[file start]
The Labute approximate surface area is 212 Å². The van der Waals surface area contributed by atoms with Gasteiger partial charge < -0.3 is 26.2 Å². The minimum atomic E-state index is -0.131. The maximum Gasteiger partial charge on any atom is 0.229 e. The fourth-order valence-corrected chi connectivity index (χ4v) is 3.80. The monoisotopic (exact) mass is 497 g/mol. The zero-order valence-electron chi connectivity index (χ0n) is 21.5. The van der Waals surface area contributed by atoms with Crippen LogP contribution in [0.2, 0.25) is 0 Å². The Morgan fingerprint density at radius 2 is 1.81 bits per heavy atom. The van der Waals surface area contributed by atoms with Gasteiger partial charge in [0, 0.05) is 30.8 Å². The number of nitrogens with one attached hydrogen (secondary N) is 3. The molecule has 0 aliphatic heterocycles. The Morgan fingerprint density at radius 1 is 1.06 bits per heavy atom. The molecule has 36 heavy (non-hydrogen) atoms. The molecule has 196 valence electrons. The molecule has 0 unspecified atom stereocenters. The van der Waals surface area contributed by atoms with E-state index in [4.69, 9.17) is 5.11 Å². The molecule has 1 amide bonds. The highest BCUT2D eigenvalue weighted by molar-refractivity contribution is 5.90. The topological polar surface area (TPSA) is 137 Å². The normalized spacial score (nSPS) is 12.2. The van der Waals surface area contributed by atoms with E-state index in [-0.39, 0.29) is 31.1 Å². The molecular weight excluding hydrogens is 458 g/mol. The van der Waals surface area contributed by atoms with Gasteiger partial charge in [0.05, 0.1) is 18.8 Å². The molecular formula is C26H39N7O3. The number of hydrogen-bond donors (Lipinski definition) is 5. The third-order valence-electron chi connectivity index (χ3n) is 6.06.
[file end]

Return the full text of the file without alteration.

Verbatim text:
The Labute approximate surface area is 212 Å². The van der Waals surface area contributed by atoms with Gasteiger partial charge < -0.3 is 26.2 Å². The minimum atomic E-state index is -0.131. The maximum Gasteiger partial charge on any atom is 0.229 e. The fourth-order valence-corrected chi connectivity index (χ4v) is 3.80. The monoisotopic (exact) mass is 497 g/mol. The zero-order valence-electron chi connectivity index (χ0n) is 21.5. The van der Waals surface area contributed by atoms with Crippen LogP contribution in [0.2, 0.25) is 0 Å². The Morgan fingerprint density at radius 2 is 1.81 bits per heavy atom. The van der Waals surface area contributed by atoms with Gasteiger partial charge in [0, 0.05) is 30.8 Å². The number of nitrogens with one attached hydrogen (secondary N) is 3. The molecule has 0 aliphatic heterocycles. The Morgan fingerprint density at radius 1 is 1.06 bits per heavy atom. The molecule has 36 heavy (non-hydrogen) atoms. The molecule has 196 valence electrons. The molecule has 0 unspecified atom stereocenters. The van der Waals surface area contributed by atoms with E-state index in [4.69, 9.17) is 5.11 Å². The molecule has 1 amide bonds. The highest BCUT2D eigenvalue weighted by molar-refractivity contribution is 5.90. The topological polar surface area (TPSA) is 137 Å². The normalized spacial score (nSPS) is 12.2. The van der Waals surface area contributed by atoms with E-state index in [-0.39, 0.29) is 31.1 Å². The molecular weight excluding hydrogens is 458 g/mol. The van der Waals surface area contributed by atoms with Gasteiger partial charge in [0.05, 0.1) is 18.8 Å². The molecular formula is C26H39N7O3. The number of hydrogen-bond donors (Lipinski definition) is 5. The third-order valence-electron chi connectivity index (χ3n) is 6.06.